I’ve had a lot of “firsts” in the nearly four decades circling the sun, and with those comes a feeling of accomplishment in triumphing over adversity. This competitive drive is often instilled in us during childhood. If you’re not first, you’re last, right?
In the maelstrom of the battle for firsts, we are told not to wait, to figure all of life out post haste, because any amount of waiting could cost us what we want or need. It makes us regret pausing, as if hesitation is something to be ashamed of, or another demonstration of our lack of success. Now, more than ever, we may have to redefine those terms.
For decades—-half a century or more, to be real—-we have become a “microwave society,” growing so used to instant gratification in so many areas, even down to knowing what the weather will be in ten minutes, that we feel compelled to rush ahead to the next best thing. Alexa and Google are our go-to gurus, but she doesn’t know all the answers, and Mr. G doesn’t like the word “future” right now—he isn’t yielding results, either.
We, as a collective humanity, are experiencing a new “first”: being forced to wait, for an indeterminate amount of time. We are in a global “time out,” something that hasn’t happened to this degree in over a hundred years.
Many yearn for the dizzying pace of busy nothings to return because waiting feels boring and stale. They feel an urge to burst at the seams when told that they must shutter in, and avoid the outside world. I’ve heard it, seen it, and felt it over the past 67 days—a yearning for what was, hesitancy for what is, and expectation of what will be when the waiting is over. We are in danger of becoming the proverbial watched pot that may never boil.
The good news is that this rash of stagnation makes me feel even more intent on self-improvement. I want to work on small (and maybe huge) areas of my internal and external structure, so that, when we return to society, I can be the first to proclaim that the waiting was not in vain. I don’t want to go “back to normal”—I want to make a new “normal” that includes greater discipline in the practice of the pause.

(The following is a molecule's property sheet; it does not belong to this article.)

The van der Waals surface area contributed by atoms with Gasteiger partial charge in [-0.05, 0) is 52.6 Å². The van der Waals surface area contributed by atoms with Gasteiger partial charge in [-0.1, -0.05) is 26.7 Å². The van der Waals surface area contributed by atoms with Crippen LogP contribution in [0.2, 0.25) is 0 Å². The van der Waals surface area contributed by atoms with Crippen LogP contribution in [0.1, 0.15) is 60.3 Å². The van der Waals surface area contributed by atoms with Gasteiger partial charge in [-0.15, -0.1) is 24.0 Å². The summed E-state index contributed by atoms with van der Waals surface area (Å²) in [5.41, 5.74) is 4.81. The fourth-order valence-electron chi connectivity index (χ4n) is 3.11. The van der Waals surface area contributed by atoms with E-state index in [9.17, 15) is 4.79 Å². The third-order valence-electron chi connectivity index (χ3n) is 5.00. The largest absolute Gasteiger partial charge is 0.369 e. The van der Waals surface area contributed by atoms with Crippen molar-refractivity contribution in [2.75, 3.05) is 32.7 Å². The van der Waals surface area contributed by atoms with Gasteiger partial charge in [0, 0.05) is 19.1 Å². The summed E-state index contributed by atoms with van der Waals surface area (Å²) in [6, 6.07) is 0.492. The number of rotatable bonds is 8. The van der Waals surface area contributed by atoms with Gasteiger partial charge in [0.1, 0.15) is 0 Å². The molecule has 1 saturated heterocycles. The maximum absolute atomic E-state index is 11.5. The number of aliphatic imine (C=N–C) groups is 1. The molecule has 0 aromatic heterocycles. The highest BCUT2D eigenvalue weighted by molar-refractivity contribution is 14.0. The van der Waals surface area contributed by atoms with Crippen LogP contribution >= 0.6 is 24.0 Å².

I’ve come to see that, if you chew life up too quickly, there’s no chance to savor it.
We were out on a brief errand recently, and a sign in a shop window caught my eye: “Social distance makes the heart grow fonder.” Maybe we needed some space from ourselves for a while; in truth, we also needed to find alternate ways to draw closer to those whom we love. In the end, the wait can create a fresh, new perspective about the cloistered parts that have been lying dormant amid the traffic of our daily lives.
“Our willingness to wait reveals the value we place on what we are waiting for.”~Charles Stanley~
When this all began, I had a first that I carved out for myself—early morning alone time in the stillness of what I deemed as the “aurora hour.” I woke up early anyhow, but was always glossing over time to muse and read, two pieces of myself rarely granted as a mother of two and teacher. In the past week, after realizing I was being swept up in life’s current again, I sought out my “aurora hour.” Sunday morning, a passage in my devotional stuck out to me about the value of waiting.
Moses was gone from Egypt for 40yrs before God said to him that it was time to return and do His work to free the Hebrews and guide them in an exodus from Pharoah’s powerful grip. Living a shepherd’s life, slowing his frenzied pace, and spending time with God made a new man out of Moses. If God had asked Moses before the four decades of tribulations and self-discovery, the results might not have been ideal. God forced Moses into a life pause, but filled the waiting with heavy meaning and interior renovation.
“Often the Lord calls us aside from our work for a season and asks us to be still and learn before we go out again to minister. And the hours spent waiting are not lost time…Quite often God will ask us to wait before we go, so we may fully recover from our last mission before entering the next stage of our journey.”Acts 7:30-34, KJV Bible
I do not claim to be on a mission of the caliber of Moses, but I do think there is a parallel here to our current state of affairs. Though we have enjoyed our seasons of firsts, and been conditioned not to wait, we are in a moment of frozen time. Although we have squirmed a bit at the restrictions, the isolation, the unknown, room is being made in our lives for possibility.
So, who will you be when the wait is over?
*began 5.17.20–completed 5.18.20*